Shortages of healthcare workers and behavioral health resources are top concerns for hospital executives in Pennsylvania.

The group representing most health systems in Pennsylvania says hiring and retaining more health care workers is the top priority of Commonwealth hospital leaders as they face acute staffing challenges. This, along with a focus on the need for behavioral health services, emerged as the main issues at the group’s first in-person meeting since the pandemic halted most conferences two years ago.

Shortages of nurses, doctors and other skilled workers were a challenge before the coronavirus strained hospitals, said Andy Carter, president and CEO of the Hospital and Health System Association of Pennsylvania. However, the virus has accelerated the need for action as exhausted nurses fled intensive care units awash with COVID-19 patients.

Carter pointed to her health systems group’s recent survey, which estimated that 27% of nursing positions were vacant last winter in Pennsylvania.

“COVID has placed extreme stressors on our workforce,” Carter said. “The demand from frontline workers has been extraordinary.”

The virus has also solidified support for change among healthcare executives, who are working on short-term fixes that include more pay, benefits and perks, as well as longer-term solutions such as better access to nursing school. He applauded a $225 million federal relief package passed by the legislature and signed by Gov. Tom Wolf that funnels funds to health care systems for those efforts.

Pennsylvania State Nurses Association CEO Wayne Reich said he favors increased wages and benefits, but he said nurses also want rules limiting the number of patients a nurse can serve. expect to be busy during a shift.

Reich said mandating more nurses when there are already not enough may seem counterintuitive, but in the long run it would keep exhausted workers from leaving the field.

“When nurse staffing becomes an issue, or a shortage becomes an issue, they throw money at nurses and don’t address the underlying causes, and I think ultimately it It’s hard to put a price tag on what you go through on a shift when you have to take care of all these patients,” Reich said.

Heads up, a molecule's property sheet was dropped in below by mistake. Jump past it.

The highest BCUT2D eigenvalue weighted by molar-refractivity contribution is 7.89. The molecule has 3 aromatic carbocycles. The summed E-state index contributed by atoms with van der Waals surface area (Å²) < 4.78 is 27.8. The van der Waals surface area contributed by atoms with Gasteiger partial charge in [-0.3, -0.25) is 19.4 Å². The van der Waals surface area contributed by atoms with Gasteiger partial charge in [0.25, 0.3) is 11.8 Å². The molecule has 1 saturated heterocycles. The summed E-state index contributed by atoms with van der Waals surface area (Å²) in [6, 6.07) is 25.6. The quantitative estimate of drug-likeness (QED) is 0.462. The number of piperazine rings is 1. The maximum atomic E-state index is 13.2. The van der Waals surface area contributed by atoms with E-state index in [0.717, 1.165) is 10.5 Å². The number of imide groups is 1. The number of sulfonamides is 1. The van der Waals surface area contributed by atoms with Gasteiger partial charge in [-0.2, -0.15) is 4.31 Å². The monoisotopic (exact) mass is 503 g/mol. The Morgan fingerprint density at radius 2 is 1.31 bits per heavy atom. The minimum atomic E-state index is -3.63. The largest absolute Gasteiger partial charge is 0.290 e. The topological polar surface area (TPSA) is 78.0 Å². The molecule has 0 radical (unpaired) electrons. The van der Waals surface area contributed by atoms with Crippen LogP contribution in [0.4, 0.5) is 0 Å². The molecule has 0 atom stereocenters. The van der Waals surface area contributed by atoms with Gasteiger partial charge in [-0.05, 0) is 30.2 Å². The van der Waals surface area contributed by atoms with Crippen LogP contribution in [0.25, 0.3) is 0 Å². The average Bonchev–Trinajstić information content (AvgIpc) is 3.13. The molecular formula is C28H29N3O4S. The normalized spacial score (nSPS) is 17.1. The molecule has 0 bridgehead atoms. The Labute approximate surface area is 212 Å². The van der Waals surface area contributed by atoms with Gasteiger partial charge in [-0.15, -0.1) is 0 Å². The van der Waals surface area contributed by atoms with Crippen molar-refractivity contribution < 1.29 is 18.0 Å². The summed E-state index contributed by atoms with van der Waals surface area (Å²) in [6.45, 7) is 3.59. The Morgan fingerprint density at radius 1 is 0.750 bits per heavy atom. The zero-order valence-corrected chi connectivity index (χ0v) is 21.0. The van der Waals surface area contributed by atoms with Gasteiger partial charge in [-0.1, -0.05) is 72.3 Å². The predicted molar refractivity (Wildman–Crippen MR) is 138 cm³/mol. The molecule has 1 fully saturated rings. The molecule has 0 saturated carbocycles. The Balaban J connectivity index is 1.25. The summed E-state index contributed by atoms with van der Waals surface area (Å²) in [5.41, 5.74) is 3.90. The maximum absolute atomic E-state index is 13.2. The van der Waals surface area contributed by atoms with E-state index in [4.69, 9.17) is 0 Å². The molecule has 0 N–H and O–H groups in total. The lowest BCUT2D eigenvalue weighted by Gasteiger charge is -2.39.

He supports a bill to fix nurse-patient ratios that has been dormant in the Republican-controlled House Health Committee for a year. The health system association opposes this bill.

In addition to staffing issues, health systems are trying to cope with an increase in the number of people presenting to emergency rooms with a mental health crisis, Carter said.

He noted that emergency departments end up caring for people who would be better served in a behavioral health inpatient bed or with outpatient services.

Once in the emergency department, doctors cannot release a person in crisis until they have access to the appropriate level of behavioral health care. As a result, people with acute mental health issues find themselves in emergency rooms for days or even weeks using resources meant to help those facing a life-threatening medical emergency.

Some health systems have responded to this problem by creating their own inpatient beds, Carter said. Recently, Penn Medicine-Lancaster General and Main Line Health in Delaware County added acute psychiatric care beds to get people out of emergency rooms.

The group called on state assembly leaders to improve access to mental health services. Carter said the hospital association supports Gov. Tom Wolf’s proposed budget increase that would direct more funds to county mental health departments.

“I mean, those would be resources that wouldn’t go directly to hospitals, but we’re extremely supportive of that because we know the underlying architecture of the system is very county-centric,” Carter said.

Carter said the association’s third priority is to find solutions to an expected increase in costs that is expected to strain some health care systems in the coming years.

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